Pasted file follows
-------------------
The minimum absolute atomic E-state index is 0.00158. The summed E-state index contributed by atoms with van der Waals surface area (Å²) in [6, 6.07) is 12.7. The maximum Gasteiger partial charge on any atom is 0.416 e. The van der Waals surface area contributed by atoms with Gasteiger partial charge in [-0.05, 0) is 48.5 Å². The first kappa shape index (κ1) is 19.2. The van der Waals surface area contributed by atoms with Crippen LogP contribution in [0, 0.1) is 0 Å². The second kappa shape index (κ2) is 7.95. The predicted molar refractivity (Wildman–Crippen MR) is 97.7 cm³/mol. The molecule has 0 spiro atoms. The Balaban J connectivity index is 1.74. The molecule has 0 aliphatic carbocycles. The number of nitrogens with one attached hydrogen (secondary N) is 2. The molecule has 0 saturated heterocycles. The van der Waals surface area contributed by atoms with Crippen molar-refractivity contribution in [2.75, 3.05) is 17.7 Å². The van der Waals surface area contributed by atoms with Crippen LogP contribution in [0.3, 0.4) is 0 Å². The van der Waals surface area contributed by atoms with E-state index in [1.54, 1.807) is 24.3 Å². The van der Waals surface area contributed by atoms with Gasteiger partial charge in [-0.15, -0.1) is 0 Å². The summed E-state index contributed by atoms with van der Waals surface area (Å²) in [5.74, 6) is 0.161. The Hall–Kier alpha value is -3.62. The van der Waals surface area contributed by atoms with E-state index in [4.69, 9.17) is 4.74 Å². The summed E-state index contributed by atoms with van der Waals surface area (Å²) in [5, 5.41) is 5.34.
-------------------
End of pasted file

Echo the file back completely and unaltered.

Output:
The minimum absolute atomic E-state index is 0.00158. The summed E-state index contributed by atoms with van der Waals surface area (Å²) in [6, 6.07) is 12.7. The maximum Gasteiger partial charge on any atom is 0.416 e. The van der Waals surface area contributed by atoms with Gasteiger partial charge in [-0.05, 0) is 48.5 Å². The first kappa shape index (κ1) is 19.2. The van der Waals surface area contributed by atoms with Crippen LogP contribution in [0, 0.1) is 0 Å². The second kappa shape index (κ2) is 7.95. The predicted molar refractivity (Wildman–Crippen MR) is 97.7 cm³/mol. The molecule has 0 spiro atoms. The Balaban J connectivity index is 1.74. The molecule has 0 aliphatic carbocycles. The number of nitrogens with one attached hydrogen (secondary N) is 2. The molecule has 0 saturated heterocycles. The van der Waals surface area contributed by atoms with Crippen molar-refractivity contribution in [2.75, 3.05) is 17.7 Å². The van der Waals surface area contributed by atoms with Crippen LogP contribution in [0.3, 0.4) is 0 Å². The van der Waals surface area contributed by atoms with E-state index in [1.54, 1.807) is 24.3 Å². The van der Waals surface area contributed by atoms with Gasteiger partial charge in [-0.15, -0.1) is 0 Å². The summed E-state index contributed by atoms with van der Waals surface area (Å²) in [5.74, 6) is 0.161. The Hall–Kier alpha value is -3.62. The van der Waals surface area contributed by atoms with E-state index in [4.69, 9.17) is 4.74 Å². The summed E-state index contributed by atoms with van der Waals surface area (Å²) in [5, 5.41) is 5.34.